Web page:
I have been interested in electronic books since the Bookman came out when I was a kid. The idea of carrying around a library in my pocket is incredibly exciting. I’ve been most interested in ebooks for their size and mobility. I never ended up getting a Bookman due to cost, and availability of books (for the most part the only books I knew you could get were various versions of the Bible and dictionaries).
For a long time, I forgot about ereaders completely. I got wrapped up in school, and did a lot less reading for pleasure. As school-related reading began to subside, and as e-ink technology became more viable, my interest in ereaders flickered to life again.
While I was interested in e-ink ereaders, I had (and have) an unfounded skepticism with regard to Amazon’s Kindle. I think part of it has to do with it feeling like such a closed platform, but otherwise, I’m not sure. When I began looking at alternatives, I mostly came up with non-US products such as the iRiver Story (which did become available in the US early this year).
My roommate at the time, Jason, got a Sony reader. He likes it because it has expandable memory, can read many different formats, and is relatively affordable. His reader does not have 3G or wi-fi access, so he has to use his computer any time he wants to put new books on his reader. For myself, I eventually settled on the Nook. To me, it seemed like a good compromise between openness, and easy access to a large bookstore. So far, I have been very pleased with my Nook.
Since I’ve gotten a Nook, I’ve struggled a lot more with whether to read print books or ebooks. I still sometimes run into the problem I had with the Bookman where books I want just aren’t available as ebooks (especially if I want a book as soon as it’s released). Because I’ve always preferred paperback books to hardcover, finding a paperback version of the book I want (new or used) is often cheaper than buying the ebook version (I know publishers have been complaining about ebooks being under-priced, but they must only be considering hardcover prices because I can find many new paperback novels for $6-8 msrp, so a $9.99 ebook is definitely more expensive).
Looking at the differences in how they can be ultilized as resources, on readers vs. on a computer, and between genres, Stephen at Stephen’s Lighthouse examines the difference between (print) books and ebooks in a different light. I thought some of you guys might be interested in reading what he has to say, especially in reference to nonfiction and textbooks. With every type of e-resource jumbled into one big category in many of today’s media stories, it’s nice to see a demarcation and examination of the growing world of electronic works.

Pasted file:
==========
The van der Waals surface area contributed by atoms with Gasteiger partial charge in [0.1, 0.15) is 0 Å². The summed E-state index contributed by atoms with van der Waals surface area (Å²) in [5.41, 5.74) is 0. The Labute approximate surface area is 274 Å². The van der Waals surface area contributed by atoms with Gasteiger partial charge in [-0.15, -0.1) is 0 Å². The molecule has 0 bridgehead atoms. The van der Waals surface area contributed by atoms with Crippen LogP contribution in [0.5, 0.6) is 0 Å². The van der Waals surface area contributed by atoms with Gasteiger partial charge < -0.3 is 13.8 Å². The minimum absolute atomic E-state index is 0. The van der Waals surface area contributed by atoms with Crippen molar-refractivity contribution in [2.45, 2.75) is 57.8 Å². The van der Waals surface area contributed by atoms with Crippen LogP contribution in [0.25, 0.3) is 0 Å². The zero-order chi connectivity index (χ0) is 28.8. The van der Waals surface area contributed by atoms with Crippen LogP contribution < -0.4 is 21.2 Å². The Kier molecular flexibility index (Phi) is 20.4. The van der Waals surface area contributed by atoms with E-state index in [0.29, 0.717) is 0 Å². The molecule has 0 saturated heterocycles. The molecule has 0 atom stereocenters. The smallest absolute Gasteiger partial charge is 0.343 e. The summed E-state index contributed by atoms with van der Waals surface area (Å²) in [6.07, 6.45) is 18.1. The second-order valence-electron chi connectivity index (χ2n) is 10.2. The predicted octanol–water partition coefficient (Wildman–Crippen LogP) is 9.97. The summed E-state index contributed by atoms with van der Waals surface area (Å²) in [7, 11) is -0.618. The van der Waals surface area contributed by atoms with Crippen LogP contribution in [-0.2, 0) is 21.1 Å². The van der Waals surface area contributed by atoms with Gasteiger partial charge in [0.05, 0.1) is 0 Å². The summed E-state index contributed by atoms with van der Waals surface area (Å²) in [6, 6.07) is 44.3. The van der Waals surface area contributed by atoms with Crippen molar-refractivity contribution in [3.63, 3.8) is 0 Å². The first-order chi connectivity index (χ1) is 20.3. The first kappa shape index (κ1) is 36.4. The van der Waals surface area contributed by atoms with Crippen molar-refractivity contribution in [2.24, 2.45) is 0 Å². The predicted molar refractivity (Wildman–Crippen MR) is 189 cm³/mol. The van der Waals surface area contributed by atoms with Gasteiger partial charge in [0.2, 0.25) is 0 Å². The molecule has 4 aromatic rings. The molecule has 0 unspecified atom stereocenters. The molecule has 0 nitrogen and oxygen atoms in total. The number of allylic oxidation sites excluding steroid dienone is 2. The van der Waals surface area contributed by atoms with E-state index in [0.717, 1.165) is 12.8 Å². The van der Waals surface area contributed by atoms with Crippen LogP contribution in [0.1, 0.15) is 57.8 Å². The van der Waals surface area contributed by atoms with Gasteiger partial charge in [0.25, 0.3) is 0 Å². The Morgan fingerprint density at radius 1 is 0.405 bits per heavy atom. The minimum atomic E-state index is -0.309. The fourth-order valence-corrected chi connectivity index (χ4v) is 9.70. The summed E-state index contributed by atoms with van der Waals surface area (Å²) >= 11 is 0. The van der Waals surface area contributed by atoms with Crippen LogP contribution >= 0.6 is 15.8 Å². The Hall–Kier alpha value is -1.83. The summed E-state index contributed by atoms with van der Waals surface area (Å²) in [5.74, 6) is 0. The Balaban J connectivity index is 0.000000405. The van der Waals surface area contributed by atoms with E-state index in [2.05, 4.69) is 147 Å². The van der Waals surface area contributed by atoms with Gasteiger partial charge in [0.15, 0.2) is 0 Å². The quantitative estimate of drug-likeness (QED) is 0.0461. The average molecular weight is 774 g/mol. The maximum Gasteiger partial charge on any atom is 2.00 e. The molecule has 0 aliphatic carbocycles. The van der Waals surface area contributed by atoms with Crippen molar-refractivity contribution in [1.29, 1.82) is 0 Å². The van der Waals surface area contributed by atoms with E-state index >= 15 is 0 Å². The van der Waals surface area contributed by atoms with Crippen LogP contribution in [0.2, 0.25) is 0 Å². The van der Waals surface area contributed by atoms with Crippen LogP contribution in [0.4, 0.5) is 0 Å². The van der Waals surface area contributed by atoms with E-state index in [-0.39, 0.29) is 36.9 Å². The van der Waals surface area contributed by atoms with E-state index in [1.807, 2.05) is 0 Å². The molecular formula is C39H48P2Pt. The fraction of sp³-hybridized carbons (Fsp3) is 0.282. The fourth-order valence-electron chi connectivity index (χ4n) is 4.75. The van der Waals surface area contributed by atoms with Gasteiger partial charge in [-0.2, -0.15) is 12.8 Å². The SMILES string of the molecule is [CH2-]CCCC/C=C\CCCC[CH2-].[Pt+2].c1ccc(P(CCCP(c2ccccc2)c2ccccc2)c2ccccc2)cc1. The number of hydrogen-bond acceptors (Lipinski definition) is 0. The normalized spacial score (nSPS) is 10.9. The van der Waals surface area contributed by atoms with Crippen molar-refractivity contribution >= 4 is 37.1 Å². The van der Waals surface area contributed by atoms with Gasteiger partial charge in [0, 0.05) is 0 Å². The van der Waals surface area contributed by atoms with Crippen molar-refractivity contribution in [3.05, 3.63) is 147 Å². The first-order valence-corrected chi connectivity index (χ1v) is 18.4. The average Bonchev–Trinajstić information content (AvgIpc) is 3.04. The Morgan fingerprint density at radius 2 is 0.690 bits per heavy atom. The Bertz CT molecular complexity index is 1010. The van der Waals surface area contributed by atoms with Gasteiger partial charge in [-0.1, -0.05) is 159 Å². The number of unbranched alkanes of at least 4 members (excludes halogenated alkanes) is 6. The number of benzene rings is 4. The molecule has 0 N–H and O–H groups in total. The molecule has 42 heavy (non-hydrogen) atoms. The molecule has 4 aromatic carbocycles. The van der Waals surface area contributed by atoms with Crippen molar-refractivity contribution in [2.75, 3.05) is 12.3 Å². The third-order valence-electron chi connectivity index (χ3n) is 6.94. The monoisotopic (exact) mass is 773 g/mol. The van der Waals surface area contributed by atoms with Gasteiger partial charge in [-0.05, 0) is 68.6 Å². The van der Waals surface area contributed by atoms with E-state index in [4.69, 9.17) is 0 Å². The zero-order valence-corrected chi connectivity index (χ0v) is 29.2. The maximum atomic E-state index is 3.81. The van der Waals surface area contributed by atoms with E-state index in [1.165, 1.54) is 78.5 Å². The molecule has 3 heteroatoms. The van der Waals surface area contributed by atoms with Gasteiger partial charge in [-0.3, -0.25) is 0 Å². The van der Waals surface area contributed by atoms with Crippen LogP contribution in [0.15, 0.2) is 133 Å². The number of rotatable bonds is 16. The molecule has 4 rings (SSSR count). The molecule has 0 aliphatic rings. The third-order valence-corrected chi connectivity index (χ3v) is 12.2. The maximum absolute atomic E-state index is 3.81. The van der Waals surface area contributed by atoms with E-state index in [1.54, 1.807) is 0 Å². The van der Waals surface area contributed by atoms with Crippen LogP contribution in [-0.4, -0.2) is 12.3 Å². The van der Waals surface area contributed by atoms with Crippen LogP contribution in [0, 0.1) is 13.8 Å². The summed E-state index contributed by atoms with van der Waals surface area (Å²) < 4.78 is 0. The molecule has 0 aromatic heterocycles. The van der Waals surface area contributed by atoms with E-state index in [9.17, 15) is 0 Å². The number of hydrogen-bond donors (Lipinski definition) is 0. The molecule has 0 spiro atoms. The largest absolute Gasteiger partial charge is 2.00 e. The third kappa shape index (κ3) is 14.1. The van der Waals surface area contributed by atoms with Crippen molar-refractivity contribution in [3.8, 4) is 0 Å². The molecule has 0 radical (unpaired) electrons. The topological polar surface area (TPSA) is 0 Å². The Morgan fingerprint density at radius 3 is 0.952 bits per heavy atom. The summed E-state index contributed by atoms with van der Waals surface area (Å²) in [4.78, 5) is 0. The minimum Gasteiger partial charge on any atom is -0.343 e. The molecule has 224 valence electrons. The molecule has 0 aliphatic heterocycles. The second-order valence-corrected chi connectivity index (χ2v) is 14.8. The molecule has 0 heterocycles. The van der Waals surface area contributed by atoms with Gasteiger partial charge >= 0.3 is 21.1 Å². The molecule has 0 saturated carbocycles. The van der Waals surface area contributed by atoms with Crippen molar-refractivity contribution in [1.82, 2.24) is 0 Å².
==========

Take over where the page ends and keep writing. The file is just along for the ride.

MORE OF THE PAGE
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Thanks for the link. Interesting article.
What do you mean “closed” when you refer to the Kindle? I may be misunderstanding your meaning, but “closed” sounds like you aren’t able to upload what you want to it, which is just untrue. It’s completely free to upload as many pictures and pdfs (and eBooks, if you first get them converted by Amazon for free, sent to your email) as you want to the Kindle. I read manga on my Kindle by simply connecting the Kindle via USB to my computer and drag-and-dropping the files onto it.
So, “closed”? What was your meaning?
To a large extent I am referring to Amazon’s refusal to be compatible with the EPUB format that everyone else is compatible with, which makes it hard to buy books anywhere but the Amazon store. They only added .pdf support last November. As far as I know, they only supported their proprietary format(s) and .txt prior to that.
It’s cool that you can get your stuff converted by Amazon for free, but it’s my understanding that some files don’t convert very well (also, I am under the impression that files with DRM cannot be converted). I haven’t run into any problems reading EPUB on my Nook with or without DRM.
I guess I feel similarly toward the Kindle to the way I feel about the iPod: you may be able to get files from other sources onto your device, but they do a lot to push you to only buy from them. Even though Barnes and Noble has their ebook store, I never feel like I need to buy from them over ereader or fictionwise or lulu. ::shrug:: Perhaps I should have said “feeling like such a closed platform *to me*”
It seems like the Sony reader is the the dedicated ereader that’s the most open with regard to what you can put on it (without having to convert file types).
It is annoying for the files that I have to get Amazon to convert. It’s also a little concerning that they make it a little less than crystal clear that you can get them to convert them for free. They promote their process of submitting a book for conversion and having them upload it to your Kindle, which costs around $0.10.
I do agree on the DRM standpoint, completely. It’s annoying. I haven’t really run in to any problems with it yet, though, as any books that are likely to have DRM are already in the Kindle store, and I haven’t run into any issues converting and reading eBooks that don’t have DRM. If I were to want to avoid the Kindle store, this would really be a _big_ issue, but as it is, I really like the way the store is set up and have no qualms with Amazon doing it this way. After all, if you create an eBook reader, wouldn’t you want people to buy things mostly at your eBook store? I can’t blame them.
Yeah, I do think it’s telling that the best selling ebook readers have dedicated stores (though that may have to do with brand recognition as well). On the plus side for customers, it’s a lot more convenient than looking around everywhere.
On the other hand, for people who are willing to shop around, the benefit of using sites like fictionwise.com and ereader.com is that it can be cheaper, and/or you can build up rewards to save money overall.
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